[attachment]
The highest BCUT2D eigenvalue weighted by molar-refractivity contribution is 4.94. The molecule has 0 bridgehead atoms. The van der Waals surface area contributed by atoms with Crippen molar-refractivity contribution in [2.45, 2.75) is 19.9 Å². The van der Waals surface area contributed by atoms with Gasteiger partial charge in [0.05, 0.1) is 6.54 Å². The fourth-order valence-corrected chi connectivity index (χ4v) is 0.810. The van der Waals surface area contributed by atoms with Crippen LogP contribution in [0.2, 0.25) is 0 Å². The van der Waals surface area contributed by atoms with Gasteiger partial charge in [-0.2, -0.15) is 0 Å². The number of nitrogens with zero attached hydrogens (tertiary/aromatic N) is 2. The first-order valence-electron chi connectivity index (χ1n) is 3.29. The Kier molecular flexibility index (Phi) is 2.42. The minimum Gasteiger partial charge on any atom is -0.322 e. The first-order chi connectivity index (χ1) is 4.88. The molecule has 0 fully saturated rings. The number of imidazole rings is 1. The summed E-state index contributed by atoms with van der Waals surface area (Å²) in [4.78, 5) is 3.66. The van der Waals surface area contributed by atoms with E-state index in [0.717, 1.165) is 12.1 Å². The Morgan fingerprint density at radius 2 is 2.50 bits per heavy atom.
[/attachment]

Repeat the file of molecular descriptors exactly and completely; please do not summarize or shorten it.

The highest BCUT2D eigenvalue weighted by molar-refractivity contribution is 4.94. The molecule has 0 bridgehead atoms. The van der Waals surface area contributed by atoms with Crippen molar-refractivity contribution in [2.45, 2.75) is 19.9 Å². The van der Waals surface area contributed by atoms with Gasteiger partial charge in [0.05, 0.1) is 6.54 Å². The fourth-order valence-corrected chi connectivity index (χ4v) is 0.810. The van der Waals surface area contributed by atoms with Crippen LogP contribution in [0.2, 0.25) is 0 Å². The van der Waals surface area contributed by atoms with Gasteiger partial charge in [-0.2, -0.15) is 0 Å². The number of nitrogens with zero attached hydrogens (tertiary/aromatic N) is 2. The first-order valence-electron chi connectivity index (χ1n) is 3.29. The Kier molecular flexibility index (Phi) is 2.42. The minimum Gasteiger partial charge on any atom is -0.322 e. The first-order chi connectivity index (χ1) is 4.88. The molecule has 0 fully saturated rings. The number of imidazole rings is 1. The summed E-state index contributed by atoms with van der Waals surface area (Å²) in [4.78, 5) is 3.66. The van der Waals surface area contributed by atoms with E-state index in [0.717, 1.165) is 12.1 Å². The Morgan fingerprint density at radius 2 is 2.50 bits per heavy atom.